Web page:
Berlanti Drops the Ball on CW-DC Universe

I have reviewed CW’s DC superhero shows since Arrow first appeared. Despite its rocky first half season, I had high hopes that it would find its footing in the second half of its freshman year and it did.

I was quickly won over by Grant Gustin’s charm as Barry Allen that mitigated Allen’s annoying factor from The Flash comics.

Last year Supergirl’s premiere had me ecstatic, if for no other reason than now when people ask me how to say my name I can say “Car-uh, like Supergirl!” I was won over by the writing, Cat Grant’s marvelousness, and the clever way the showrunners addressed feminist and character issues head on.

I went into Legends of Tomorrow with little background knowledge, but I watched mainly for Captain Cold and Mick Rory. It was a great revision of the chemistry Purcell and Miller had on Prison Break and even with a short season, I was in. So I ended last year excited about CW dominating a whole week with its DC shows. When Supergirl was in danger of cancellation, I was glad that it found a home on CW, where frankly, it should have been in the first place. CBS just wasn’t a good fit from the start.

So I was a happy geek girl, looking forward to my fall TV.  But it was not to be.

Warning: here be ranty spoilers…

I started to worry this summer when it was announced that The Flash was starting their year with a Flashpoint storyline. Because, um, no. Part of the reason I think these shows do so well on television is because week-by-week serial television is a good fit for week-by-week comics. They can tell focused, narrow stories as well as work on larger arcs. But when they try to take on huge over-the-top stories (as Arrow did last year), they flounder and lose their way. First, Flashpoint is a HUGE story. Too big to do justice to on a weekly television show where the scope just wouldn’t work without feeling like it was dragging on. (And the animated movie already nails it.) Second, CW doesn’t have access to the characters it needs to tell Flashpoint: Aquaman, Batman, and Wonder Woman. These characters are all vital to Flashpoint. So how was The Flash going to attempt this? I was worried. The only plus side I could see is that Flashpoint presented the opportunity to collapse the Supergirl/Flash universes. (And by the way the separate universes thing was a totally unnecessary plot point that has caused a ridiculous amount of trouble.) Whoever insisted on that point is an idiot.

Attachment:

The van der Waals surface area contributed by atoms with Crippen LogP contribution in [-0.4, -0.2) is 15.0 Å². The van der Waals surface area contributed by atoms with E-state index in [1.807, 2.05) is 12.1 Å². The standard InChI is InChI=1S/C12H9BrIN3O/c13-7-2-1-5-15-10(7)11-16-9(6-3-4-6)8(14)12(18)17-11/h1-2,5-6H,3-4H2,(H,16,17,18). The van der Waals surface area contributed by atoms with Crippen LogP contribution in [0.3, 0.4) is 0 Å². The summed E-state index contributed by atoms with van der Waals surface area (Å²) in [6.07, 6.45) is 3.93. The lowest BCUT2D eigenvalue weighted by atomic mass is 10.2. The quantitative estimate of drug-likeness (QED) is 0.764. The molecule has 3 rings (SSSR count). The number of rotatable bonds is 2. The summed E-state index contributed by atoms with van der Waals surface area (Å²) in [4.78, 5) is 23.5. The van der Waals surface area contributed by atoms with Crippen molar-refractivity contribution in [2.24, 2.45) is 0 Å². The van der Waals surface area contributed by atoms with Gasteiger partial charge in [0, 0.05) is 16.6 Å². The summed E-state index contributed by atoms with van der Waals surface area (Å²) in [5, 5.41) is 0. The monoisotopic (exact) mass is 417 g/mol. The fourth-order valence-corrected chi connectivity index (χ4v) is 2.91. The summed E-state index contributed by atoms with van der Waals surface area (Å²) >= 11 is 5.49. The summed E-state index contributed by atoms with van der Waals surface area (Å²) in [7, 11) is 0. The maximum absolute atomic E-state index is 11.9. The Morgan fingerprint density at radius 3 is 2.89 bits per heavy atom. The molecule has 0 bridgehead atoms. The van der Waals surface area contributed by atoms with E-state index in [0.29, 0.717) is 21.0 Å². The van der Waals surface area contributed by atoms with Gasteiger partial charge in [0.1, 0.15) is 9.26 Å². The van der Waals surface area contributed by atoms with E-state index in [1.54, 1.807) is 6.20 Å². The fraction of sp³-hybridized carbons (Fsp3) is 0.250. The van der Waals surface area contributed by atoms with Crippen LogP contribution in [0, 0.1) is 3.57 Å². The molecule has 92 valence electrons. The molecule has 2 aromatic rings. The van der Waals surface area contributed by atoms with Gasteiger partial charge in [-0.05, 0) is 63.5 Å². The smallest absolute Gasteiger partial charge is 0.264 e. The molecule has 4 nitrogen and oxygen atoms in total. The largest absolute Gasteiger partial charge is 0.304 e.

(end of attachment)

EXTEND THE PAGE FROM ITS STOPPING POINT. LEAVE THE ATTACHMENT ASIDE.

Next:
My Flashpoint fears were confirmed with The Flash’s premiere. To begin with, while the premiere may have featured A flashpoint it wasn’t THE Flashpoint. As a side note, creative people: stop saying you love a specific storyline, saying you can’t wait to bring it to audiences, then do a storyline that isn’t the original storyline you said you loved so much. In the first episode Barry realizes altering the timeline by saving his mom has severe consequences. Except, they didn’t really. Wally was sick, and Barry was adjusting to his new life and losing old memories, but seriously, out of all the things that COULD happen, it didn’t really feel like a momentous enough event for Barry to change his mind. The original Flashpoint does (superhero armageddon, carnage, world-wide death and destruction), but this? Not so much. Inexplicably (and that’s a word that unfortunately applies to a lot of choices in CW’s DC premieres) Barry decides to undo what he’s done, goes back with Thrawn, resets the timeline (he thinks), and then heads home. But it turns out this has only created ANOTHER timeline, not returned him to his original one. In this timeline Cisco’s brother is dead, Iris and her father don’t speak, and Caitlin is on her way to becoming Killer Frost. But apparently for reasons not yet explained, this timeline is close enough for Barry to remain the Flash, not get the mind-erasing headaches, and not create a flashpoint. Things are not perfect, and Barry has some things to make up for, but he’s moving forward.